Mark Ostrem thought prostitution had disappeared from Rochester.

Ever since authorities cleaned up and revitalized a once-sleazy block of town, there had been few signs of smut on the streets.

“Everybody in this community firmly believed – and I would have been in this camp, too – that it’s not going on down here,” said the Olmsted county attorney. After all, Rochester is the home of the Mayo Clinic, a tidy city full of world-class medical and computer professionals.

Then, a few years ago, police were getting calls from people suspicious about things going on in some houses. A few massage parlors, they noted, were staying open until 1 or 2 a.m.

Ostrem’s eyes were opened to the insidious nature of sex trafficking when a group of St. Francis sisters who had taken up the cause invited him to a seminar. He began to understand how trafficking works in the digital age.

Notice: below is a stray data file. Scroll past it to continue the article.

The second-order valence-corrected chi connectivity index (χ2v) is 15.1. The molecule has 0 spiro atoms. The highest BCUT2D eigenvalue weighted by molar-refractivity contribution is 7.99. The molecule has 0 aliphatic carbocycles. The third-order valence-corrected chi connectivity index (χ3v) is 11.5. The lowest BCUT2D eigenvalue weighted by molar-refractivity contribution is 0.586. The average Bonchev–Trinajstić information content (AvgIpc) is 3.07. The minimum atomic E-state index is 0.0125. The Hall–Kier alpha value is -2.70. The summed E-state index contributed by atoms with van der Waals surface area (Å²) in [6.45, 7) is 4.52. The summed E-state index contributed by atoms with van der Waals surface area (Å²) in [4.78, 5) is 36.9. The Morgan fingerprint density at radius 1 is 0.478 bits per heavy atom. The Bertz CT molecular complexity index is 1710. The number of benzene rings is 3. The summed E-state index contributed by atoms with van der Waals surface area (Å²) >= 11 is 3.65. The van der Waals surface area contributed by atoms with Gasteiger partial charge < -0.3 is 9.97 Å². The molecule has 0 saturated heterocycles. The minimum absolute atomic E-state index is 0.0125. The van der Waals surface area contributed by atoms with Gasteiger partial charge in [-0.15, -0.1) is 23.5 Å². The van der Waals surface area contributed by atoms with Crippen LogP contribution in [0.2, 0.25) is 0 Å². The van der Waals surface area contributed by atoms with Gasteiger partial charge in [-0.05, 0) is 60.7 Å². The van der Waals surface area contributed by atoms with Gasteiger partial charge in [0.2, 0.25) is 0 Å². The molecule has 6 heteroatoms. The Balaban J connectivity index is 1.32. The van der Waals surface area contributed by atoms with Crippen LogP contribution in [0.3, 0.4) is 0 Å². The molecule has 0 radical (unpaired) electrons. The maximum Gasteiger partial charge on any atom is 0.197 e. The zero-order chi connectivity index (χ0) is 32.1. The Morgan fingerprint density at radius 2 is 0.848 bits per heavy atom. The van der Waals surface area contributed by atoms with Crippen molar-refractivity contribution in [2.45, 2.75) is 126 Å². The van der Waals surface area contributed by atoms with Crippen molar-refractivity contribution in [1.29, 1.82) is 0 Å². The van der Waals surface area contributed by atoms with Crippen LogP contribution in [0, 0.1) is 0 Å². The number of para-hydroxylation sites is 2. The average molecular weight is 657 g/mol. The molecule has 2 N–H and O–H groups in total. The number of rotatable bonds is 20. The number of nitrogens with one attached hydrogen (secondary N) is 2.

Pimps take girls on circuits through Minnesota, stopping in towns such as Duluth, St. Cloud, Rochester and the Twin Cities. They use cellphones to create Internet ads while driving to a new town, do business there for a day or two, then disappear into the next town.

Ostrem began to realize his county was not immune to trafficking: “It’s rampant and it’s seemingly almost out of control.”

The customers are not out-of-town business people, he said. They’re local. In a January sting, nine out of 10 men arrested were from the Rochester area.

“It’s our hometown folks,” he said. “It’s local people and it’s going on right here.”

Ostrem became part of the cadre within law enforcement who view the girls being trafficked as victims. He is increasingly focusing his resources on arresting and prosecuting the pimps and johns.

In 2011, his office prosecuted six johns, nine pimps and 16 victims, offering most victims treatment alternatives to get arrests off their records.

Last year, the numbers changed to 18 johns, four pimps and two victims.

“No girl grows up saying ‘I want to prostitute myself, that’s my goal in life. I dream to do that,’ ” he said. “Nobody does that. Nobody goes into this thing willingly.”